Bronze Age Europe
|European Bronze Age|
The European Bronze Age is characterized by bronze artifacts and the use of bronze implements. The regional Bronze Age succeeds the Neolithic and Copper Age and is followed by the Iron Age. It starts with the Aegean Bronze Age in 3200 BC (succeeded by the Beaker culture), and spans the entire 2nd millennium BC (Unetice culture, Tumulus culture, Nordic Bronze Age, Terramare culture, Urnfield culture and Lusatian culture) in Northern Europe, lasting until c. 600 BC.
|European Bronze Age finds|
The Aegean Bronze Age begins around 3200 BC when civilizations first established a far-ranging trade network. This network imported tin and charcoal to Cyprus, where copper was mined and alloyed with the tin to produce bronze. Bronze objects were then exported far and wide and supported the trade. Isotopic analysis of the tin in some Mediterranean bronze objects indicates it came from as far away as Great Britain.
The eruption of Thera, which according to archaeological data occurred approximately 1500 BC, resulted in the decline of the Minoan. This turn of events gave the opportunity to the Mycenaeans to spread their influence throughout the Aegean. Around c. 1450 BC, they were in control of Crete itself and colonized several other Aegean islands, reaching as far as Rhodes. Thus the Mycenaeans became the dominant power of the region, marking the beginning of the Mycenaean 'Koine' era (from Greek: Κοινή, common), a highly uniform culture that spread in mainland Greece and the Aegean. The Mycenaean Greeks introduced several innovations in the fields of engineering, architecture and military infrastructure, while trade over vast areas of the Mediterranean was essential for the Mycenaean economy. Their syllabic script, the Linear B, offers the first written records of the Greek language and their religion already included several deities that can be also found in the Olympic Pantheon. Mycenaean Greece was dominated by a warrior elite society and consisted of a network of palace states that developed rigid hierarchical, political, social and economic systems. At the head of this society was the king, known as wanax.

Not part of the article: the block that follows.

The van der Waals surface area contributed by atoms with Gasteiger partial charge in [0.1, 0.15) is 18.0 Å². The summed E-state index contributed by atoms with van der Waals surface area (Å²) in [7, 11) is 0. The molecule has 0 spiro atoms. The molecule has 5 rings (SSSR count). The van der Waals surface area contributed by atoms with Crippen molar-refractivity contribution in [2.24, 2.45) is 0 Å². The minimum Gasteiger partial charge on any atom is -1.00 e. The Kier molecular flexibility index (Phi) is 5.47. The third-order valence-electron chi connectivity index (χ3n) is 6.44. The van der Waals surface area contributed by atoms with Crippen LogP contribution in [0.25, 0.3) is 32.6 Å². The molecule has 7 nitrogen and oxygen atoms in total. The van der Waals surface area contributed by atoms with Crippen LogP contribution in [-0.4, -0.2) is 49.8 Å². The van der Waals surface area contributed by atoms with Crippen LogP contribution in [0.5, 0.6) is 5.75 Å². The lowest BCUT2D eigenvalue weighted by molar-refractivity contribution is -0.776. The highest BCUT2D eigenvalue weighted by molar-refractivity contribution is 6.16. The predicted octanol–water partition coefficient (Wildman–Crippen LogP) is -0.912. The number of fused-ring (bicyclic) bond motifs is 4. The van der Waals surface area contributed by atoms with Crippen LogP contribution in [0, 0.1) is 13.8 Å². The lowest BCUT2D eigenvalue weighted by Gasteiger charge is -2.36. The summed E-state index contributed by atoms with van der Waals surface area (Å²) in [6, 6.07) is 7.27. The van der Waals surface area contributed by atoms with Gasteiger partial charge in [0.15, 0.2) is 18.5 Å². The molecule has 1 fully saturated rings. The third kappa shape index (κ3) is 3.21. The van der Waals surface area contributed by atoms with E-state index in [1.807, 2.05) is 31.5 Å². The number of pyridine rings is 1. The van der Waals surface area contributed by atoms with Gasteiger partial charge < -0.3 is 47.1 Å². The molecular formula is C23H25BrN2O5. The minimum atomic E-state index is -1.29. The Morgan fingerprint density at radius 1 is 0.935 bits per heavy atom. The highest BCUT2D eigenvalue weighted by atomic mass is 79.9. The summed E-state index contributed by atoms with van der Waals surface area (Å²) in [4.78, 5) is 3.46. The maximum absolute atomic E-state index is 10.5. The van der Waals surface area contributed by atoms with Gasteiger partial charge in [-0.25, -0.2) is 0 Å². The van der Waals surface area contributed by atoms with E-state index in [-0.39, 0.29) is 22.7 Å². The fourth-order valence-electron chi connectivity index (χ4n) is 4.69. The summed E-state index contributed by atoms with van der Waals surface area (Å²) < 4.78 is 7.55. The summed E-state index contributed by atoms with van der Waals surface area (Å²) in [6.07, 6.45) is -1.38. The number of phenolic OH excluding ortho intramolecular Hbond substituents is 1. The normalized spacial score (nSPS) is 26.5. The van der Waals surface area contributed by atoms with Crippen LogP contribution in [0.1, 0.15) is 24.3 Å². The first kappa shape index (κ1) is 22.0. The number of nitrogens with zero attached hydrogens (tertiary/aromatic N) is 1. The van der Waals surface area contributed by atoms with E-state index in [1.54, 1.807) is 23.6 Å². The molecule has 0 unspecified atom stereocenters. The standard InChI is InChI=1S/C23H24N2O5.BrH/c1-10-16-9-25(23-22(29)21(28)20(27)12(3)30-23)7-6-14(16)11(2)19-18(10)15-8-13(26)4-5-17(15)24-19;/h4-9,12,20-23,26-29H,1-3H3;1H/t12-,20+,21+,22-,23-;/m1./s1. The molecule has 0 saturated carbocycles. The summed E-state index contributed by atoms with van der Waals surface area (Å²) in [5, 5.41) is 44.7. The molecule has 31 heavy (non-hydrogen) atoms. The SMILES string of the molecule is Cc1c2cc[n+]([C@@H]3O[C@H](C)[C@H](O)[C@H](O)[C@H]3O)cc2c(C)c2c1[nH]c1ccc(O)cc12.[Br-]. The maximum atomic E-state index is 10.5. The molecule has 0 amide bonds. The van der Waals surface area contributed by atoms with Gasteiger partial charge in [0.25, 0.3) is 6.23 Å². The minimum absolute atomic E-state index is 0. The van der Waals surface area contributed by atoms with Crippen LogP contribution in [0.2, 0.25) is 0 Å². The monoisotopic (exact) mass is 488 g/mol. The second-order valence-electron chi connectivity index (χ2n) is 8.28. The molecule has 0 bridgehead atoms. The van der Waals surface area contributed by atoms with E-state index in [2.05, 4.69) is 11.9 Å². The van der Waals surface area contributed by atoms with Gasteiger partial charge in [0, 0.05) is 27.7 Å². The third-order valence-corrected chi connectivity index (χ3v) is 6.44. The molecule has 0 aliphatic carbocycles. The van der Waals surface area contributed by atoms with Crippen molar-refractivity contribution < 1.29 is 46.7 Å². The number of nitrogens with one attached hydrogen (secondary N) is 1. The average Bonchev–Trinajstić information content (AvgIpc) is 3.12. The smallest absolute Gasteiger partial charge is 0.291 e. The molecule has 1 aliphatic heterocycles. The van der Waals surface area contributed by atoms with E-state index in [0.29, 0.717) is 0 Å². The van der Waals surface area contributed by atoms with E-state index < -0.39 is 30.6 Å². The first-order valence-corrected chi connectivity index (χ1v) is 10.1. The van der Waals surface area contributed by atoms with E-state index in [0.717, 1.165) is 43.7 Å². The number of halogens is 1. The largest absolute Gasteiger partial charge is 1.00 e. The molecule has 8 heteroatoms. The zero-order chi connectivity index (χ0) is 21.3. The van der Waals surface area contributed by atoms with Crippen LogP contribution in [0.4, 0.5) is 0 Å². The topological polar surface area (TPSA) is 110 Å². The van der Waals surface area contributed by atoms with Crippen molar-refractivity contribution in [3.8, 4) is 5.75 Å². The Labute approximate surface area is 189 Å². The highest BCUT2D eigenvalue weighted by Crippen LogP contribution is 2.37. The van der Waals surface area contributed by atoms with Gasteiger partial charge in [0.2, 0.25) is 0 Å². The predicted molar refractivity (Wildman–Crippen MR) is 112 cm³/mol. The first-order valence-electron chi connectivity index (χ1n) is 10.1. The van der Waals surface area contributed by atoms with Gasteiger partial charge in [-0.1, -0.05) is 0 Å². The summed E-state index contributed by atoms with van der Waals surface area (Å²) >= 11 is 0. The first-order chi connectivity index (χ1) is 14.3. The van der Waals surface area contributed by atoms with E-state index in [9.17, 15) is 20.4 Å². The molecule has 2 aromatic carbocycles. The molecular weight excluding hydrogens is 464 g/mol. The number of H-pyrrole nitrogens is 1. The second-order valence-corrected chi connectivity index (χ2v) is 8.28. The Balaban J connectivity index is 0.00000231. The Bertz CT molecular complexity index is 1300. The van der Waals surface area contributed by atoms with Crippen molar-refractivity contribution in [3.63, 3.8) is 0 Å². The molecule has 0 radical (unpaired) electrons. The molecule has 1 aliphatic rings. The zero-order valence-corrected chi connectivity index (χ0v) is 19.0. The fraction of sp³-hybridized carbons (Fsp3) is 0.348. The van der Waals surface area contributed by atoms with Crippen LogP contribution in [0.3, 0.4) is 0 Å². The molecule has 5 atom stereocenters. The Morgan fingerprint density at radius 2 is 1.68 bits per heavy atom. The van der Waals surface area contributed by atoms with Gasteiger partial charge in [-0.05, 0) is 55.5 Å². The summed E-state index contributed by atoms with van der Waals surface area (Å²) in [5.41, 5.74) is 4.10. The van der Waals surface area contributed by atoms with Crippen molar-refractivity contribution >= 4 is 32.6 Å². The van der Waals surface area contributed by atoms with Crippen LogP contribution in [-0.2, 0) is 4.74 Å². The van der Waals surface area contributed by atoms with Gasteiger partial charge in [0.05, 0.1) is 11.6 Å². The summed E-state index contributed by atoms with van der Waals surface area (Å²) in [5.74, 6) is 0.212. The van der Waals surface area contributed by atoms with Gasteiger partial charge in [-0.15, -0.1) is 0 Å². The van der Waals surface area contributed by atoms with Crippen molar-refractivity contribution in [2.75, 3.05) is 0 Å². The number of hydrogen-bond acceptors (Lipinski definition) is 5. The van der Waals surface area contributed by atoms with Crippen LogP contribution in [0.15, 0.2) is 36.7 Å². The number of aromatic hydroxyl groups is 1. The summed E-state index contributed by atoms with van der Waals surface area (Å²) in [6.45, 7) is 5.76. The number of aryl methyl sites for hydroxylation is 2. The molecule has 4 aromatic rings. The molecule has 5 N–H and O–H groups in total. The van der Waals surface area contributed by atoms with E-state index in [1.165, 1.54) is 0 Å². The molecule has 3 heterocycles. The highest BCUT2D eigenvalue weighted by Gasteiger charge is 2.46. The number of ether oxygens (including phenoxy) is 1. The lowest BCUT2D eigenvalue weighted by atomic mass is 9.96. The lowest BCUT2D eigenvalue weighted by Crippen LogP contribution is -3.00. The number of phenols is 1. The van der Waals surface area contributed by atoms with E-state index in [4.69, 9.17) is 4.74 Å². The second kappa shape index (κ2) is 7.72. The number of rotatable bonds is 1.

A study in the journal Antiquity from 2013 reported the discovery of a tin bronze foil from the Pločnik archaeological site dated to c. 4650 BC, as well as 14 other artefacts from Serbia and Bulgaria dated to before 4000 BC, showed that early tin bronze was more common than previously thought and developed independently in Europe 1,500 years before the first tin bronze alloys in the Near East. The production of complex tin bronzes lasted for c. 500 years in the Balkans. The authors reported that evidence for the production of such complex bronzes disappears at the end of the 5th millennium coinciding with the "collapse of large cultural complexes in north-eastern Bulgaria and Thrace in the late fifth millennium BC". Tin bronzes using cassiterite tin would be reintroduced to the area again some 1,500 years later.
The Yamnaya culture was a late copper age/early Bronze Age culture dating to the 36th–23rd centuries BC. The culture was predominantly nomadic, with some agriculture practiced near rivers and a few hill-forts.
The Catacomb culture, covering several related archaeological cultures, was first to introduce corded pottery decorations into the steppes and showed a profuse use of the polished battle ax, providing a link to the West. Parallels with the Afanasevo culture, including provoked cranial deformations, provide a link to the East. It was preceded by the Yamnaya culture and succeeded by the western Corded Ware culture. The eastern Corded Ware culture (Fatyanovo-Balanovo culture) gave rise to the Abashevo culture, followed by the Sintashta culture, where the earliest known spoked-wheel chariots have been found, dating from c. 2000 BC. The Catacomb culture in the Pontic steppe was succeeded by the Multi-cordoned Ware culture, and the Srubnaya culture from c. the 17th century BC.
Important sites include: